by Amy Lillard
Credit and credit cards are an integral part of our economic system today. But there is a lot of misinformation and misunderstandings about credit. In this continuing series, we examine key concepts, tips and best practices when it comes to credit cards.
(10/31/2012) Credit card companies charge interest on purchases you make with the card. Interest rates are based on the market's prime rate, but then companies add a percentage on top. This means that credit card interest rates can vary widely, and can change over time.
If you'd like to reduce your interest payments, make your balances more manageable, and use your credit more wisely, try negotiating with your lender for a lower interest rate.
In many cases, simply asking your credit card company for a lower rate can result in success. If you've had an account for some time, and have been diligent about paying your bills, that particularly works in your favor — credit card companies would much rather make a current good customer happy than try to get another.
But it often helps to have a strategy. Some tactics you can try:
Use your junk mail. If you receive credit card offers in the mail advertising lower rates, you can use this competing offer as a bargaining tool. Simply asking your company if they can match or beat the existing offer can increase the likelihood of a interest rate reduction.
Research rates. Know what average credit card rates are at the time you call. When talking with your credit card company, ask for a rate in that range. Creditors are more likely to agree to a rate that mirrors the current market than something rock bottom.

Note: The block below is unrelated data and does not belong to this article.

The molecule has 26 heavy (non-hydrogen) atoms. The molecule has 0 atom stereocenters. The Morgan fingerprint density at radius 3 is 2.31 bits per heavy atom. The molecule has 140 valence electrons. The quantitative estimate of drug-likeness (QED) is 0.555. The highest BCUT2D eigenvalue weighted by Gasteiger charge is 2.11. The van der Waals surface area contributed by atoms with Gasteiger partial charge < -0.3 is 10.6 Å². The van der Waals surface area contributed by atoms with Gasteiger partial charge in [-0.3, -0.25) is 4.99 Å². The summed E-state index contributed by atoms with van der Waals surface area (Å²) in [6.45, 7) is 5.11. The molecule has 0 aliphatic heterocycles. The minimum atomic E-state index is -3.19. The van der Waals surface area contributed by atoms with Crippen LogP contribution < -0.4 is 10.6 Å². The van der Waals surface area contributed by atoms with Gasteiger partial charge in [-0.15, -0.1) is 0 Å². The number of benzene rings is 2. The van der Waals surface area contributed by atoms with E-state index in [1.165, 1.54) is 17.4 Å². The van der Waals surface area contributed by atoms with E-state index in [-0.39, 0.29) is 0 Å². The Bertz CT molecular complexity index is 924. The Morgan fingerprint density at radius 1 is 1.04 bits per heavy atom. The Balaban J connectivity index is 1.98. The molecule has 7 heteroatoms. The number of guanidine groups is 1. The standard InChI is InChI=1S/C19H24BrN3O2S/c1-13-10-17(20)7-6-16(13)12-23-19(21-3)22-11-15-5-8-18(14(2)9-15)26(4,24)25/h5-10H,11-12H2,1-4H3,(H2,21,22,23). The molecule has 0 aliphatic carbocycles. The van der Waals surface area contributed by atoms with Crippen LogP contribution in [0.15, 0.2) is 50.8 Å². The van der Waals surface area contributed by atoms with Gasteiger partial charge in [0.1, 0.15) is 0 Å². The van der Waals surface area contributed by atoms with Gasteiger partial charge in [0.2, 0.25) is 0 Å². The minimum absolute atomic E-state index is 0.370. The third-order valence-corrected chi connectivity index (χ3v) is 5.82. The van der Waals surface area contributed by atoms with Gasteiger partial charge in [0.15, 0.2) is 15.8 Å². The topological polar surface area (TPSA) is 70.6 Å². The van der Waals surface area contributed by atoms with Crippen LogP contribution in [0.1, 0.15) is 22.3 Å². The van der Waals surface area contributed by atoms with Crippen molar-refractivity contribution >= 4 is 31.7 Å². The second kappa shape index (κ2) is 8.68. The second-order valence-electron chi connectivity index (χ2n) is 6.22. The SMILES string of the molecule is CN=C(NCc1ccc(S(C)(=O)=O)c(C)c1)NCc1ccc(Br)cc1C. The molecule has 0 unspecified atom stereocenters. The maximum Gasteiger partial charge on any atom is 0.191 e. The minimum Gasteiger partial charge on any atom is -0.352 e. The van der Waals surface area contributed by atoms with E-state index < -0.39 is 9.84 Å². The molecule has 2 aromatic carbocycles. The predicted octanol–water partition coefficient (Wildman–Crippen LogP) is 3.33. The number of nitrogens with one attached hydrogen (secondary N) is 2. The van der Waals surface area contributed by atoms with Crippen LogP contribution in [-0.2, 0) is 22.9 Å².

Sing your praises. Have you been had your credit card for several years? Do you have a good history of payment? Do you have a good credit score? Remind your creditors of your status as a good borrower, and they may be more likely to reduce your rate.
Be open to temporary. To offset any reluctance to reduce rates, suggest a temporary reduction. Emphasizing to lenders how even a temporary fix can help you make additional payments and pay down debt shows financial responsibility.
Keep trying. Running into resistance? Try again another day. Simply talking to another contact may open up options. Plus, internal policies change frequently, and you may qualify for a rate reduction at another time.
Finally, if you're not getting anywhere, it may be time to look for a different account and good balance transfer options. Research different options to find a good fit for you.
For Additional Reading:
Negotiating with Your Creditors: http://www.consumerreports.org/cro/money/credit-loan/negotiating-with-your-creditors/overview/negotiating-with-your-creditors-ov.htm
How to Negotiate a Lower Credit Card Interest Rate:
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